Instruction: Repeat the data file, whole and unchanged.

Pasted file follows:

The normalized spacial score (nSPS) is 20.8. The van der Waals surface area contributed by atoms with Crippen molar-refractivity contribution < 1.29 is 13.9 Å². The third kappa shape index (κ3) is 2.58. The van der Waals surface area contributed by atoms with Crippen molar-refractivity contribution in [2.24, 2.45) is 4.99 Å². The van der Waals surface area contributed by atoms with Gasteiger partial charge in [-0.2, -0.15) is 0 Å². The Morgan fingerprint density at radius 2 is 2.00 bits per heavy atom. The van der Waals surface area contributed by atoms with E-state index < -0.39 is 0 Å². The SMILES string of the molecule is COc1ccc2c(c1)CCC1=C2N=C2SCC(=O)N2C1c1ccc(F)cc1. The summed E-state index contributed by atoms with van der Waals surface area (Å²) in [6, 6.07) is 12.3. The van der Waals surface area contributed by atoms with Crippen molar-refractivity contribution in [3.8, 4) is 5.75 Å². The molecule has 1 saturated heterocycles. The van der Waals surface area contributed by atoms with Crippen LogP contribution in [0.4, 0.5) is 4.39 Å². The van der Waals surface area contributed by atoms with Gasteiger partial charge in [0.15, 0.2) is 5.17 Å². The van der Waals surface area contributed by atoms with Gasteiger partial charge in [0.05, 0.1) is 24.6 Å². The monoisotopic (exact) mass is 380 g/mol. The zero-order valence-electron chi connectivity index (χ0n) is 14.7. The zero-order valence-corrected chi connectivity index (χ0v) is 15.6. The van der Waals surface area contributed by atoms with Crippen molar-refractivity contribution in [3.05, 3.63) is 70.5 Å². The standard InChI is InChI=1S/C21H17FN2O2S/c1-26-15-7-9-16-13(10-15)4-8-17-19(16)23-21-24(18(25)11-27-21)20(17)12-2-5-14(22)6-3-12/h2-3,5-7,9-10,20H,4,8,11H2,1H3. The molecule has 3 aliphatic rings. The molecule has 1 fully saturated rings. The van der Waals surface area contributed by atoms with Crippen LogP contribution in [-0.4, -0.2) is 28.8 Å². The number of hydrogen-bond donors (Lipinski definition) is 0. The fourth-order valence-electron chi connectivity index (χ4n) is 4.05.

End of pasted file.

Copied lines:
The normalized spacial score (nSPS) is 20.8. The van der Waals surface area contributed by atoms with Crippen molar-refractivity contribution < 1.29 is 13.9 Å². The third kappa shape index (κ3) is 2.58. The van der Waals surface area contributed by atoms with Crippen molar-refractivity contribution in [2.24, 2.45) is 4.99 Å². The van der Waals surface area contributed by atoms with Gasteiger partial charge in [-0.2, -0.15) is 0 Å². The Morgan fingerprint density at radius 2 is 2.00 bits per heavy atom. The van der Waals surface area contributed by atoms with E-state index < -0.39 is 0 Å². The SMILES string of the molecule is COc1ccc2c(c1)CCC1=C2N=C2SCC(=O)N2C1c1ccc(F)cc1. The summed E-state index contributed by atoms with van der Waals surface area (Å²) in [6, 6.07) is 12.3. The van der Waals surface area contributed by atoms with Crippen molar-refractivity contribution in [3.8, 4) is 5.75 Å². The molecule has 1 saturated heterocycles. The van der Waals surface area contributed by atoms with Crippen LogP contribution in [0.4, 0.5) is 4.39 Å². The van der Waals surface area contributed by atoms with Gasteiger partial charge in [0.15, 0.2) is 5.17 Å². The van der Waals surface area contributed by atoms with Gasteiger partial charge in [0.05, 0.1) is 24.6 Å². The monoisotopic (exact) mass is 380 g/mol. The zero-order valence-electron chi connectivity index (χ0n) is 14.7. The zero-order valence-corrected chi connectivity index (χ0v) is 15.6. The van der Waals surface area contributed by atoms with Crippen molar-refractivity contribution in [3.05, 3.63) is 70.5 Å². The standard InChI is InChI=1S/C21H17FN2O2S/c1-26-15-7-9-16-13(10-15)4-8-17-19(16)23-21-24(18(25)11-27-21)20(17)12-2-5-14(22)6-3-12/h2-3,5-7,9-10,20H,4,8,11H2,1H3. The molecule has 3 aliphatic rings. The molecule has 1 fully saturated rings. The van der Waals surface area contributed by atoms with Crippen LogP contribution in [-0.4, -0.2) is 28.8 Å². The number of hydrogen-bond donors (Lipinski definition) is 0. The fourth-order valence-electron chi connectivity index (χ4n) is 4.05.